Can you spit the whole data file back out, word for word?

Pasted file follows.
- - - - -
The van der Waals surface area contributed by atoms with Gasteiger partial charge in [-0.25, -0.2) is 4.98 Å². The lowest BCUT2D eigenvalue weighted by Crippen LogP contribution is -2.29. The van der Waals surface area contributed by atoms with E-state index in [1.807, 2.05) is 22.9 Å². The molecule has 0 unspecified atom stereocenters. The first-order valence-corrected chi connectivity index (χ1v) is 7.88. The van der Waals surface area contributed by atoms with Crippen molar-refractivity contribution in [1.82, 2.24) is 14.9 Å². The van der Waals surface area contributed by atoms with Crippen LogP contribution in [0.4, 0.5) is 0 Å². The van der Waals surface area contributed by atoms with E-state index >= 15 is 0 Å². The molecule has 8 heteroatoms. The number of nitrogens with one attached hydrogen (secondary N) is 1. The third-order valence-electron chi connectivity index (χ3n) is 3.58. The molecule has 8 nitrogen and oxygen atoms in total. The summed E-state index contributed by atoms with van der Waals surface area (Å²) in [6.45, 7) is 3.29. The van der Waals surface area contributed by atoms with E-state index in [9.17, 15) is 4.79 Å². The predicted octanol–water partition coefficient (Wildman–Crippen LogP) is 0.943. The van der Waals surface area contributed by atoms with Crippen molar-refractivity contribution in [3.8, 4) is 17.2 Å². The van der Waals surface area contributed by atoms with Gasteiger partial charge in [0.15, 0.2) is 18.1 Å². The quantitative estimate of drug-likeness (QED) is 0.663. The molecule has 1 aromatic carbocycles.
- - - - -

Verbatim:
The van der Waals surface area contributed by atoms with Gasteiger partial charge in [-0.25, -0.2) is 4.98 Å². The lowest BCUT2D eigenvalue weighted by Crippen LogP contribution is -2.29. The van der Waals surface area contributed by atoms with E-state index in [1.807, 2.05) is 22.9 Å². The molecule has 0 unspecified atom stereocenters. The first-order valence-corrected chi connectivity index (χ1v) is 7.88. The van der Waals surface area contributed by atoms with Crippen molar-refractivity contribution in [1.82, 2.24) is 14.9 Å². The van der Waals surface area contributed by atoms with Crippen LogP contribution in [0.4, 0.5) is 0 Å². The van der Waals surface area contributed by atoms with E-state index >= 15 is 0 Å². The molecule has 8 heteroatoms. The number of nitrogens with one attached hydrogen (secondary N) is 1. The third-order valence-electron chi connectivity index (χ3n) is 3.58. The molecule has 8 nitrogen and oxygen atoms in total. The summed E-state index contributed by atoms with van der Waals surface area (Å²) in [6.45, 7) is 3.29. The van der Waals surface area contributed by atoms with E-state index in [9.17, 15) is 4.79 Å². The predicted octanol–water partition coefficient (Wildman–Crippen LogP) is 0.943. The van der Waals surface area contributed by atoms with Crippen molar-refractivity contribution in [3.8, 4) is 17.2 Å². The van der Waals surface area contributed by atoms with Gasteiger partial charge in [0.15, 0.2) is 18.1 Å². The quantitative estimate of drug-likeness (QED) is 0.663. The molecule has 1 aromatic carbocycles.